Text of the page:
How do board directors create a clear distinction between their roles on the board vs. the other roles they may play within the company?

Everyone needs to be explicit about their roles in and out of the boardroom. The best way to start is by writing job descriptions. Resist the temptation to see this as a layer of bureaucracy, but rather see it as an opportunity to make roles and responsibilities more explicit to all. With the job descriptions and expectations, there is a shared understanding of where the boundaries lay in each role. This is not only valuable for the governance structure, but also helpful when transitioning from founder to the next generation to determine which decisions are for management verses ownership. Again, it comes back to knowing which hat to wear for different situations.

Another tool we encourage for clients is a Decision-Input Table for ownership, management and the board. In one column, list the types of decisions that need to be made and then in the other column, identify which group has the ultimate authority. Also list which group(s) should weigh in on specific topics. For example, deciding on the CEO’s compensation is typically a board decision but management could have input regarding industry norms.

While there is no one-size-fits-all solution for this process, it is important to have buy-in from ownership, management and the board. This underscores the value of engaging in the hard work of alignment and developing a through thought process for collaboration.  People might not be happy with the final decision, but they can trust the process if they had a voice and hand in its development.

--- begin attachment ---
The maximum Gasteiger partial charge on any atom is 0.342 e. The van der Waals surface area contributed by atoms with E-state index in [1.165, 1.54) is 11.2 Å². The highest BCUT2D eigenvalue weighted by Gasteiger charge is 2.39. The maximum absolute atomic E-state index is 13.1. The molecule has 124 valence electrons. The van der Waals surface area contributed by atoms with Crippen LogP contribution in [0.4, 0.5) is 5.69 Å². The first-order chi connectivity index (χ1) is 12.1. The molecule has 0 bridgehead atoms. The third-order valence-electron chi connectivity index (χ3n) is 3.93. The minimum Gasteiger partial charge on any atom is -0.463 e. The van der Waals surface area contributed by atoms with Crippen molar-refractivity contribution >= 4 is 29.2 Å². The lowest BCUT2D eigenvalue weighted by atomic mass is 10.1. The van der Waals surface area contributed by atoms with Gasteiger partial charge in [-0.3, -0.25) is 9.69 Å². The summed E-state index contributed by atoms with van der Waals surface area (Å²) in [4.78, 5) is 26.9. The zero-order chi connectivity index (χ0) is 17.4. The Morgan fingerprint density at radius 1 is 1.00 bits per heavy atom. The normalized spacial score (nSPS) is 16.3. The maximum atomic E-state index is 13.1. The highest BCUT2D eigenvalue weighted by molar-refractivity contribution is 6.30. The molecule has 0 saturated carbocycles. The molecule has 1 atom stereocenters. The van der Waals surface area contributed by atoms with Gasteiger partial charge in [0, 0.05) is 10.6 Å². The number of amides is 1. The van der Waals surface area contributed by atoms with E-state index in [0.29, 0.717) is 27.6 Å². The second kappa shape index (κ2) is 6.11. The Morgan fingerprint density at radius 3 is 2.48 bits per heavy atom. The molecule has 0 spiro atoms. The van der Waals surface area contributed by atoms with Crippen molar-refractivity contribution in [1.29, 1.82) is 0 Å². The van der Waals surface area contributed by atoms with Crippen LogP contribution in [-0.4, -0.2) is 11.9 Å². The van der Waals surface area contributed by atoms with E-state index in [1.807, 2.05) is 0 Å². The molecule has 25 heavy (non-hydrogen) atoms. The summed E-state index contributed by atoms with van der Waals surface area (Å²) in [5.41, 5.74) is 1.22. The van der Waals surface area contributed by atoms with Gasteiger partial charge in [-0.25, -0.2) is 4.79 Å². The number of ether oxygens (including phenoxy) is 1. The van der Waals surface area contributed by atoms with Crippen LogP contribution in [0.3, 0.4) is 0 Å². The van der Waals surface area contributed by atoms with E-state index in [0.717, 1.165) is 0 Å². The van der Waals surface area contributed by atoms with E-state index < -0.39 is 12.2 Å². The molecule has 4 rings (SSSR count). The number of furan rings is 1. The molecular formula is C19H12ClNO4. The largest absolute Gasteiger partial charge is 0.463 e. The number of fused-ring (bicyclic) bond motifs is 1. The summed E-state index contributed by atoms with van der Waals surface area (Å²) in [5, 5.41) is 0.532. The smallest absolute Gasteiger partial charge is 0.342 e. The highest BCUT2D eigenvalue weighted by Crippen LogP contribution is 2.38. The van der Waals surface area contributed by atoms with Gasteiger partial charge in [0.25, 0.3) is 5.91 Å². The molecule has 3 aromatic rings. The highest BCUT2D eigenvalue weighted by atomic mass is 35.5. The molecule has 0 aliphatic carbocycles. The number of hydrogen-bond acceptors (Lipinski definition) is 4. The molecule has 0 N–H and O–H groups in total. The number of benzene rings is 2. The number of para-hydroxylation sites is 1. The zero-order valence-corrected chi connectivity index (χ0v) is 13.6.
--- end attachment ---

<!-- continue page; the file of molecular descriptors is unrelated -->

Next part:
What value does an independent director bring to these situations?

Independent directors offer a new perspective and much-needed objectivity on conflicts of interest. In a family business, talent is often home-grown and these directors can share their direct experiences on how other companies have solved similar problems or challenges with a fresh pair of eyes. They can also advocate for providing education to stakeholders and help build fair systems to address potential conflicts.

When it comes to next-gen leadership development, independent directors bring neutrality to the table that parents can’t offer. They can identify which candidate is best for the position based on qualifications, not emotions. As a result, shareholders and management trust that the independent directors are advocating for the best interest of the family enterprise, not family members.

Last, but certainly not least, independent directors’ neutrality and objectivity are key in helping with employment issues around compensation, perks and promotions. Nonpartisan directors ensure that the salary decisions will align with the company’s strategic and human resources objectives.

Special thanks to The Family Business Magazine for use of their images.